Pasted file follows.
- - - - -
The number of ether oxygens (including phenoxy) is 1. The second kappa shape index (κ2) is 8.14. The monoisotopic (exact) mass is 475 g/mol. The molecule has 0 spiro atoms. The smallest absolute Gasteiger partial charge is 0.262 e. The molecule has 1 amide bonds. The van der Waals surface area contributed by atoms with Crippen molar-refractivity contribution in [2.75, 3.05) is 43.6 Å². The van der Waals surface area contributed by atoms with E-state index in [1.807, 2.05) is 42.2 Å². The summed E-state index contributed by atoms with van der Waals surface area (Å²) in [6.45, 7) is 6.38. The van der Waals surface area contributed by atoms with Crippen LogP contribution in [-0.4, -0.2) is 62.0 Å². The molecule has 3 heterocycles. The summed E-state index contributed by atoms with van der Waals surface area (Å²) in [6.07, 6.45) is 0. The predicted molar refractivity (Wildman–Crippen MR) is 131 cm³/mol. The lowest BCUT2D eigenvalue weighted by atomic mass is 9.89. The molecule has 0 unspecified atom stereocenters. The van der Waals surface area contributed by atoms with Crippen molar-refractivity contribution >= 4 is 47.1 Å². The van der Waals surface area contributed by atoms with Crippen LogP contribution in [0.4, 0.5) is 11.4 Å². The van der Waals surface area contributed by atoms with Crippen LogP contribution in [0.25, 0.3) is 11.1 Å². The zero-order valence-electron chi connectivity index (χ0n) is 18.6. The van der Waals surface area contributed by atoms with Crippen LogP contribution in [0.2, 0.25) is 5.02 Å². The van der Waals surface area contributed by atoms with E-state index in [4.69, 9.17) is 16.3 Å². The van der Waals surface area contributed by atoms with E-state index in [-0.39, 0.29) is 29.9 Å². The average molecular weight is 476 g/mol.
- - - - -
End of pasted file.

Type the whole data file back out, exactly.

The number of ether oxygens (including phenoxy) is 1. The second kappa shape index (κ2) is 8.14. The monoisotopic (exact) mass is 475 g/mol. The molecule has 0 spiro atoms. The smallest absolute Gasteiger partial charge is 0.262 e. The molecule has 1 amide bonds. The van der Waals surface area contributed by atoms with Crippen molar-refractivity contribution in [2.75, 3.05) is 43.6 Å². The van der Waals surface area contributed by atoms with E-state index in [1.807, 2.05) is 42.2 Å². The summed E-state index contributed by atoms with van der Waals surface area (Å²) in [6.45, 7) is 6.38. The van der Waals surface area contributed by atoms with Crippen LogP contribution in [-0.4, -0.2) is 62.0 Å². The molecule has 3 heterocycles. The summed E-state index contributed by atoms with van der Waals surface area (Å²) in [6.07, 6.45) is 0. The predicted molar refractivity (Wildman–Crippen MR) is 131 cm³/mol. The lowest BCUT2D eigenvalue weighted by atomic mass is 9.89. The molecule has 0 unspecified atom stereocenters. The van der Waals surface area contributed by atoms with Crippen molar-refractivity contribution >= 4 is 47.1 Å². The van der Waals surface area contributed by atoms with Crippen LogP contribution in [0.4, 0.5) is 11.4 Å². The van der Waals surface area contributed by atoms with Crippen LogP contribution in [0.25, 0.3) is 11.1 Å². The zero-order valence-electron chi connectivity index (χ0n) is 18.6. The van der Waals surface area contributed by atoms with Crippen LogP contribution in [0.2, 0.25) is 5.02 Å². The van der Waals surface area contributed by atoms with E-state index in [4.69, 9.17) is 16.3 Å². The van der Waals surface area contributed by atoms with E-state index in [-0.39, 0.29) is 29.9 Å². The average molecular weight is 476 g/mol.